Vascular Surgery and Neurosurgery

The most common vascular or neurosurgical procedures done to prevent stroke are carotid endarterec-tomies. In 1989, there were approximately 70,000 carotid endarterectomies performed in the United States, and approximately half of these were for asymptomatic carotid stenosis. At that time, the value of surgery for stroke prevention was controversial. The Asymptomatic Carotid Artery Study (ACAS), the European Carotid Surgery Trial (ECST), and the North American Symptomatic Carotid Endarterect-omy Trial (NASCET) demonstrated the benefit of surgery for both asymptomatic and symptomatic carotid artery stenosis. In the NASCET, carotid endarterectomy decreased the risk of stroke over 2 years by 17% compared to medical management in symptomatic patients with 70-99% stenosis. With greater than 80% internal carotid stenosis, carotid endarterectomy provided an absolute risk reduction of 11.6% in stroke and death end points over a 3-year time period. A smaller benefit (6.5% absolute risk reduction over 5 years) was evident for carotid endarterectomy in symptomatic patients with 5069% stenosis compared to medical management. The results of the ECST were similar. In asymptomatic individuals with high-grade stenosis (>70%) reported in the ACAS, the relative risk reduction over 5 years was 53%, but the absolute risk reduction was only 1.2% per year. Thus, the number of strokes prevented by carotid endarterectomy in asymptomatic stenosis of >70% is similar to the benefit seen with symptomatic stenosis of 50-69%.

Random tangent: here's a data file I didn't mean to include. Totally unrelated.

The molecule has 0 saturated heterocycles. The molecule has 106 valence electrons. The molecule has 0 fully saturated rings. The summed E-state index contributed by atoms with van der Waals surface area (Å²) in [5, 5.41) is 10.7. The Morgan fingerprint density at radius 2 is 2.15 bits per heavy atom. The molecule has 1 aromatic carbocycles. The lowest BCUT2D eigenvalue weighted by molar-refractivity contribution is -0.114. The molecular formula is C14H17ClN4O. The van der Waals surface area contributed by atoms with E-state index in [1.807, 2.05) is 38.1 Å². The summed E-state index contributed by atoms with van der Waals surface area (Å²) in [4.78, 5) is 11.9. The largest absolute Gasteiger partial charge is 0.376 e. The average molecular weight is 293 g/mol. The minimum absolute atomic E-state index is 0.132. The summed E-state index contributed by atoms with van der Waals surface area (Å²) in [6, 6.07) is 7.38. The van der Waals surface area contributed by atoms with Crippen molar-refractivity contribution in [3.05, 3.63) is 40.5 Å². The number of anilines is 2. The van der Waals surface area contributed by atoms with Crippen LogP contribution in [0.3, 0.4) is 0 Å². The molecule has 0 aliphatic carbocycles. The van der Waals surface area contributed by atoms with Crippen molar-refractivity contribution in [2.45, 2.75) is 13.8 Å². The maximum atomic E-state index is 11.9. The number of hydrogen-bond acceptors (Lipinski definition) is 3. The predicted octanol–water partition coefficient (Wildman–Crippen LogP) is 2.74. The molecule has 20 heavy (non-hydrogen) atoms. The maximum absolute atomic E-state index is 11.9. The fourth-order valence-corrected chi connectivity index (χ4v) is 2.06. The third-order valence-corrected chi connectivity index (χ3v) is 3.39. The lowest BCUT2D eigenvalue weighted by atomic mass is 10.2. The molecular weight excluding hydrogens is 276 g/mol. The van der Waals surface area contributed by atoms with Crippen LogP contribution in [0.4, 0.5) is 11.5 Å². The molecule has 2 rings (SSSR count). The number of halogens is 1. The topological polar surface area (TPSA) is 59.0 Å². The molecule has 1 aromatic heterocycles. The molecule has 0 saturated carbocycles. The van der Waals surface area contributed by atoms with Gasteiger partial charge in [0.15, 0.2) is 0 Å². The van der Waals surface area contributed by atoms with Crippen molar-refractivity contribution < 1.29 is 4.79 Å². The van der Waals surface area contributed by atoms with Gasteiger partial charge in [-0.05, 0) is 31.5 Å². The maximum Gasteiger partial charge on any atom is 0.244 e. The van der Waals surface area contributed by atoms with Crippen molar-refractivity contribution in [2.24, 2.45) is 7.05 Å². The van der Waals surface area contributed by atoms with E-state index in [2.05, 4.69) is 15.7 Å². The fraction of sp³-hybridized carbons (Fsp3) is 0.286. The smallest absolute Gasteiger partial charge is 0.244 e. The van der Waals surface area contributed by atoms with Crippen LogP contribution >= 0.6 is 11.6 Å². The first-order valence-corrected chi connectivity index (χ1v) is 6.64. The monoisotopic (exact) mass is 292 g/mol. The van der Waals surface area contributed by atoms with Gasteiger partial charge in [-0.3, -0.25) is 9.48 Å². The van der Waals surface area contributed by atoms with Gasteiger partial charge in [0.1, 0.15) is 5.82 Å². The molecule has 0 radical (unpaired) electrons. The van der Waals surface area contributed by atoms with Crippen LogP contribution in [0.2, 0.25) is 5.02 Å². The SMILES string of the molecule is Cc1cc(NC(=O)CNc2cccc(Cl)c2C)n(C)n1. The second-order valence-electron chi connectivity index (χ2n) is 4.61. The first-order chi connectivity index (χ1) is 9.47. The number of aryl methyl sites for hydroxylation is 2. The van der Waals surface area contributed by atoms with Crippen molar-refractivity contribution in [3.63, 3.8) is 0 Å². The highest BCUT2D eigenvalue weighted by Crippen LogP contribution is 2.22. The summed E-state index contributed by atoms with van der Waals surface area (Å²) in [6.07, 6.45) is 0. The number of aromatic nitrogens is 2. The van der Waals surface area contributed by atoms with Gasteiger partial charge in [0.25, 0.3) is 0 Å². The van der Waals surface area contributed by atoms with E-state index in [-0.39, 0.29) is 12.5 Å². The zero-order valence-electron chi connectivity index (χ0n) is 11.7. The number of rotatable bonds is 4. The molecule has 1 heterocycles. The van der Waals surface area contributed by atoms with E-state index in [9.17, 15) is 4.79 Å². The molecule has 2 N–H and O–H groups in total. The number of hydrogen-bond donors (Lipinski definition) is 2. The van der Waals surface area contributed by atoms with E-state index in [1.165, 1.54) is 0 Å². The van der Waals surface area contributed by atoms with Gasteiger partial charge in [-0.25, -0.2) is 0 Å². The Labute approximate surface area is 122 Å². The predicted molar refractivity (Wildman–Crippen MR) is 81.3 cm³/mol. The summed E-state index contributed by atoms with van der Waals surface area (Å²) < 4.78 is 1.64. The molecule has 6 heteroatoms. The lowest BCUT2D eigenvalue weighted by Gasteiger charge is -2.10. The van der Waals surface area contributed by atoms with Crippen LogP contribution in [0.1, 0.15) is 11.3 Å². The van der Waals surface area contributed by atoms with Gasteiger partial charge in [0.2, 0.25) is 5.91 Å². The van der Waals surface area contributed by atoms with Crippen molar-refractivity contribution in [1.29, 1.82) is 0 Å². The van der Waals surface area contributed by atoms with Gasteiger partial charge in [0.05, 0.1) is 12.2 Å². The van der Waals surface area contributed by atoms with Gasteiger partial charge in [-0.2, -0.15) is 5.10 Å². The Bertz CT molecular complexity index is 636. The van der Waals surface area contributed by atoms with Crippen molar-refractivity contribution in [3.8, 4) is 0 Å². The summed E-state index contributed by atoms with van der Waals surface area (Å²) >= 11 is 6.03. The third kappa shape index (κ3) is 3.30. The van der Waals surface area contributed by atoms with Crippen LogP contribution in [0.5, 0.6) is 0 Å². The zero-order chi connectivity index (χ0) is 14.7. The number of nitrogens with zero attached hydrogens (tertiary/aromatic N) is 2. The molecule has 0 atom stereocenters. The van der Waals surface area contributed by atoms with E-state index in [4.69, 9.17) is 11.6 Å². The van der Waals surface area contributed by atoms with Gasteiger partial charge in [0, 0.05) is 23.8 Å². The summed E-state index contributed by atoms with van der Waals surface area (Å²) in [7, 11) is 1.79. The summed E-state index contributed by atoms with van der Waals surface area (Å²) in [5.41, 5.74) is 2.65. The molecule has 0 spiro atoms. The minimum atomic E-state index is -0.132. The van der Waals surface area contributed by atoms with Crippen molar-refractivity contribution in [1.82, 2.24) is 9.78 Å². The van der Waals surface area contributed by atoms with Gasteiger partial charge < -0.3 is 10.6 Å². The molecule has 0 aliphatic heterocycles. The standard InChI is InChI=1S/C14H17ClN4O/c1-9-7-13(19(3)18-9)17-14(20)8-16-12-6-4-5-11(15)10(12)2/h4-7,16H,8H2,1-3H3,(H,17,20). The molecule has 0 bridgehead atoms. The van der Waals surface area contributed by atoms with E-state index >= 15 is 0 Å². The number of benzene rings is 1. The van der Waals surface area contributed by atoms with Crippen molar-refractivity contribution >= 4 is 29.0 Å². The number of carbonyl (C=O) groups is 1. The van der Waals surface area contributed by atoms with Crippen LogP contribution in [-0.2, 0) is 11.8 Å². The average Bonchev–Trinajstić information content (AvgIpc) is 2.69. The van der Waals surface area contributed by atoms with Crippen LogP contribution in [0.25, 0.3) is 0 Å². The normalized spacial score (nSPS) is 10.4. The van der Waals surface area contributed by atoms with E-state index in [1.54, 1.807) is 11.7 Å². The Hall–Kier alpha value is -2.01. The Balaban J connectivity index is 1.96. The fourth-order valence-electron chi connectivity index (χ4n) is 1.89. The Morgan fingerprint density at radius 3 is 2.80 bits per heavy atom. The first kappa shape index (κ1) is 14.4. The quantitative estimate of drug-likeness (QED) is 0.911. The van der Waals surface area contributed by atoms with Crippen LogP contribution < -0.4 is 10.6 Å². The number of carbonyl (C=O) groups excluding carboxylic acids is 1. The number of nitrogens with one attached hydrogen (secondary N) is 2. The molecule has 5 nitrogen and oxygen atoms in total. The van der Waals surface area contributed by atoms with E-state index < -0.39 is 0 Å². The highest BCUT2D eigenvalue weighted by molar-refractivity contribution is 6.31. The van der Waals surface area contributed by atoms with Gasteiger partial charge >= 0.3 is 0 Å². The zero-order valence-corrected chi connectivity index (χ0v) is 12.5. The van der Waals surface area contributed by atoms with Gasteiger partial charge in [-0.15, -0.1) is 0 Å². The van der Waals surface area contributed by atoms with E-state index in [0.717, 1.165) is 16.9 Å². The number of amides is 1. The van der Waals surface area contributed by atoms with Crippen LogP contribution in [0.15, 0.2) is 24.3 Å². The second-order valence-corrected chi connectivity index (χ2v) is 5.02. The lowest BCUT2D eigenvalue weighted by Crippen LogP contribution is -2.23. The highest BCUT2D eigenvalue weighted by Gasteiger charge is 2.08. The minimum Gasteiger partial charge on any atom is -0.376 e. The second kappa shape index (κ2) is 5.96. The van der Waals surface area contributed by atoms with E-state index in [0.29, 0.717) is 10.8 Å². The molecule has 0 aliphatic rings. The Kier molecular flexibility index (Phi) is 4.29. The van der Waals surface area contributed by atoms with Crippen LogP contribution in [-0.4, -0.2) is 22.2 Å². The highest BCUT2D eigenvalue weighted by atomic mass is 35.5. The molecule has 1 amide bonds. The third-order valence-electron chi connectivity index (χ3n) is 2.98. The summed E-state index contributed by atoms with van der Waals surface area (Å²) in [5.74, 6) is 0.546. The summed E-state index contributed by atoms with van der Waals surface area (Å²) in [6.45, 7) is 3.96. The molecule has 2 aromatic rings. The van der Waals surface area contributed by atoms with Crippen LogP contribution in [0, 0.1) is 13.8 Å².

Surgical repair of other vascular abnormalities is also possible. Extracranial aneurysms of the carotid arteries may be surgically repaired to prevent rupture. Intracranial aneurysms are usually clipped, but en-dovascular therapies are increasingly utilized for surgically inaccessible or giant aneurysms; detachable coils may be inserted into the vessels (Fig. 9), or balloons may be inserted. These techniques may lead to successful clot formation and obstruction of blood flow into the aneurysm, thus reducing the risk of rupture. Surgical removal of AVMs may be quite successful, although large AVMs may also require adjunctive endovascular therapy. For example, large and complex AVMs supplied by several vessels may need to be obliterated partially by intraarterial glue therapy prior to surgical resection. In patients with paradoxical cerebral embolization from lower extremity deep venous thrombosis, an inferior vena cava filter (Greenfield filter) may be inserted, or the intracardiac shunt may be surgically repaired.

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